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Extracellular fluid (ECF) usually denotes all body fluid outside of cells. The remainder is called intracellular fluid.

In some animals, including mammals, the extracellular fluid can be divided into two major subcompartments, interstitial fluid and blood plasma. The extracellular fluid also includes the transcellular fluid; making up only about 2.5 percent of the ECF.

In humans, the normal glucose concentration of extracellular fluid that is regulated by homeostasis is approximately 5 mM.

The pH of extracellular fluid is tightly regulated by buffers around 7.4.

The volume of ECF is typically 15L (of which 12L is interstitial fluid and 3L as plasma)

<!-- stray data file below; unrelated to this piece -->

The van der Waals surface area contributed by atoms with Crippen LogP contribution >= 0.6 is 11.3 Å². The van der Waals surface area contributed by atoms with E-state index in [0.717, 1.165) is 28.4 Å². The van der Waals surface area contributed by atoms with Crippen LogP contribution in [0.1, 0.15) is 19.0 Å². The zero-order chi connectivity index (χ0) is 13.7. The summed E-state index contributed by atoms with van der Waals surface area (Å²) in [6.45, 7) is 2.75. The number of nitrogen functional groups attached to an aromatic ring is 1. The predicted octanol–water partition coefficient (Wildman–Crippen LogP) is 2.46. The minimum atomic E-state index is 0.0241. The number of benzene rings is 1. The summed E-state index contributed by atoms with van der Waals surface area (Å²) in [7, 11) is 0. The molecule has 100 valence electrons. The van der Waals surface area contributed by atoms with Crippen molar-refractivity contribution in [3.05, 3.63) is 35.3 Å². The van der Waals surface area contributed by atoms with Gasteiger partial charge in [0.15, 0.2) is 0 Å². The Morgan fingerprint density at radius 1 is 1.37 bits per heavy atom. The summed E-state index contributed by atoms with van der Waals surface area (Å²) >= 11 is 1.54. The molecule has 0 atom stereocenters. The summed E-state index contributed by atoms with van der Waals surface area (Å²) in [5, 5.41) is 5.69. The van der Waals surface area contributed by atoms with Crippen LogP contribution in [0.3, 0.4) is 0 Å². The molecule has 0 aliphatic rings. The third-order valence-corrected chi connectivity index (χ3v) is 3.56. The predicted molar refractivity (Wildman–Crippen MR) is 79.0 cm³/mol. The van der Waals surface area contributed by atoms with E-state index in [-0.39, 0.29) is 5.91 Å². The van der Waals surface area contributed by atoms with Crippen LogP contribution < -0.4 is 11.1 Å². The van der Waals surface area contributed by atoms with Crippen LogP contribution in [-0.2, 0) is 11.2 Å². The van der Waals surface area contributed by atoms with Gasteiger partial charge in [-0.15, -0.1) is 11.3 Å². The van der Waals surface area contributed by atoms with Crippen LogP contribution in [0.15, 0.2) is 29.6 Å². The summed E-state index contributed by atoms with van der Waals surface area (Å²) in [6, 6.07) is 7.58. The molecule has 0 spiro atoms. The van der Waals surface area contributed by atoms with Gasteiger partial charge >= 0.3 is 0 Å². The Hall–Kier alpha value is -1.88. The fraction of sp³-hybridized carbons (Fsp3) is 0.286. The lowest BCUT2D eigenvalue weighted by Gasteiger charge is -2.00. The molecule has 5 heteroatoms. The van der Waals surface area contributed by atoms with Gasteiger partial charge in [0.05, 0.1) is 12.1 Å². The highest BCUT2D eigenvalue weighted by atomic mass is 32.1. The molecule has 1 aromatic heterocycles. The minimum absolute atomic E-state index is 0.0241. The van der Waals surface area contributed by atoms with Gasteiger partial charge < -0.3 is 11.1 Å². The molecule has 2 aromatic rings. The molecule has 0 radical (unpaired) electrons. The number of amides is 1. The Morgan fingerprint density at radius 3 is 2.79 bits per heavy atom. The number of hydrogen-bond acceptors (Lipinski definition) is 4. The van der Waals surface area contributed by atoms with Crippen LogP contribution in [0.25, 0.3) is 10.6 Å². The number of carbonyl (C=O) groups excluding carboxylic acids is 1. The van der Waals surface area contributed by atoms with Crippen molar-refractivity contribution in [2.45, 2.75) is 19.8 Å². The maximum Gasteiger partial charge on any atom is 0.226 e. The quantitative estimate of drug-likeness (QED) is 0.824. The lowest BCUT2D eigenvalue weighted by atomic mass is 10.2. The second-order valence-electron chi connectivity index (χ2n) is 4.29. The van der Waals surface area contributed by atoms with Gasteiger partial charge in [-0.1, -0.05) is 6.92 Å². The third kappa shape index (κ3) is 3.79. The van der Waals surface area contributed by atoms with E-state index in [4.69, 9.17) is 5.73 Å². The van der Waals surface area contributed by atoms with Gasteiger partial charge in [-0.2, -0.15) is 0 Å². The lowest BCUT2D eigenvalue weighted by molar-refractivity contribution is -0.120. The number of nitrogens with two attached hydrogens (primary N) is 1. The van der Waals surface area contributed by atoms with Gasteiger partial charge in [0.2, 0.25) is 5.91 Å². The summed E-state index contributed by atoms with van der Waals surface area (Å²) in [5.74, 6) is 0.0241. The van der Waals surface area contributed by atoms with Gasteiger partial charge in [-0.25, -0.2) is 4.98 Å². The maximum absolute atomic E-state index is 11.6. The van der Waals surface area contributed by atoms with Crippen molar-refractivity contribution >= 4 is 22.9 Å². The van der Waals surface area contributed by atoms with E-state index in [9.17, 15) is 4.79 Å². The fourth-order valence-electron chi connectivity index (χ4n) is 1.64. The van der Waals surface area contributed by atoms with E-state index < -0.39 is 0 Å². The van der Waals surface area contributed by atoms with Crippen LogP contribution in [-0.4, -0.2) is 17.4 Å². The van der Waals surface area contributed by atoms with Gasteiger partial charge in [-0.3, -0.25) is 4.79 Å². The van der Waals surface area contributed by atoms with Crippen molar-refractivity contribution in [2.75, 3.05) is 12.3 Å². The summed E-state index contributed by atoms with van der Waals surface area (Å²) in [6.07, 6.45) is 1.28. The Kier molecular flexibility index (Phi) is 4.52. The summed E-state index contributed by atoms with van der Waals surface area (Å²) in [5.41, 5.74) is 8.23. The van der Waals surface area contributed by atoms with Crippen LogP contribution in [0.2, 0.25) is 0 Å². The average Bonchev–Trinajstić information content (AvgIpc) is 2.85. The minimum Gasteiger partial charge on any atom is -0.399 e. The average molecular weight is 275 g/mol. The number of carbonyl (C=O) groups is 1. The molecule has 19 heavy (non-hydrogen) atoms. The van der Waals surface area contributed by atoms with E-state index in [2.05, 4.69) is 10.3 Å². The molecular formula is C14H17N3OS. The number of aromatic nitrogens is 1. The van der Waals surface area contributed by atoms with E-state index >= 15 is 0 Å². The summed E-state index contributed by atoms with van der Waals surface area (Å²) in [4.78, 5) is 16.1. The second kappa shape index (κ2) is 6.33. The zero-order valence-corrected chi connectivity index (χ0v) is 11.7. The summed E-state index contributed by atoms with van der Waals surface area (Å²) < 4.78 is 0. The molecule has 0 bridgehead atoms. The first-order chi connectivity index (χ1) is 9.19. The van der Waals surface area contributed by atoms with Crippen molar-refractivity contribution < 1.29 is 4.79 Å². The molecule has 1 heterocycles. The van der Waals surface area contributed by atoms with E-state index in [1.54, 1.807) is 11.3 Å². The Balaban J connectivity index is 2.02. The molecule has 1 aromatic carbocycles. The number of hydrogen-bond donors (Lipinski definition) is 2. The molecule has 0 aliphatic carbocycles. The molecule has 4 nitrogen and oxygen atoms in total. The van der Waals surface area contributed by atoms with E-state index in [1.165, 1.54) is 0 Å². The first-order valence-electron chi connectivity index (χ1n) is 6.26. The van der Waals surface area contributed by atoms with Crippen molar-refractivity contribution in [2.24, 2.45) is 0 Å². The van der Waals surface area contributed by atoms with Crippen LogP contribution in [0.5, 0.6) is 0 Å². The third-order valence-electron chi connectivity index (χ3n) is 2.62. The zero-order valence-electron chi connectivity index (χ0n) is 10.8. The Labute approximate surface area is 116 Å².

Contents of ECF

Main Cations: Sodium (Na+ = 136-145 mEq/L) Potassium (K+ = 3,5-5,5 mEq/L) Calcium (Ca2+ = 8,4-10,5 mEq/L)

Main Anions: Chloride (Cl- = 99-109 mEq/L) Hydrogen Carbonate (HCO3- 26 mM)

It is poorer in proteins compared to intracellular fluid

See also

External links

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Simple English

Extracellular fluid is a type of fluid in the body that exists outside cells. It makes up about 1/3 of total body water.


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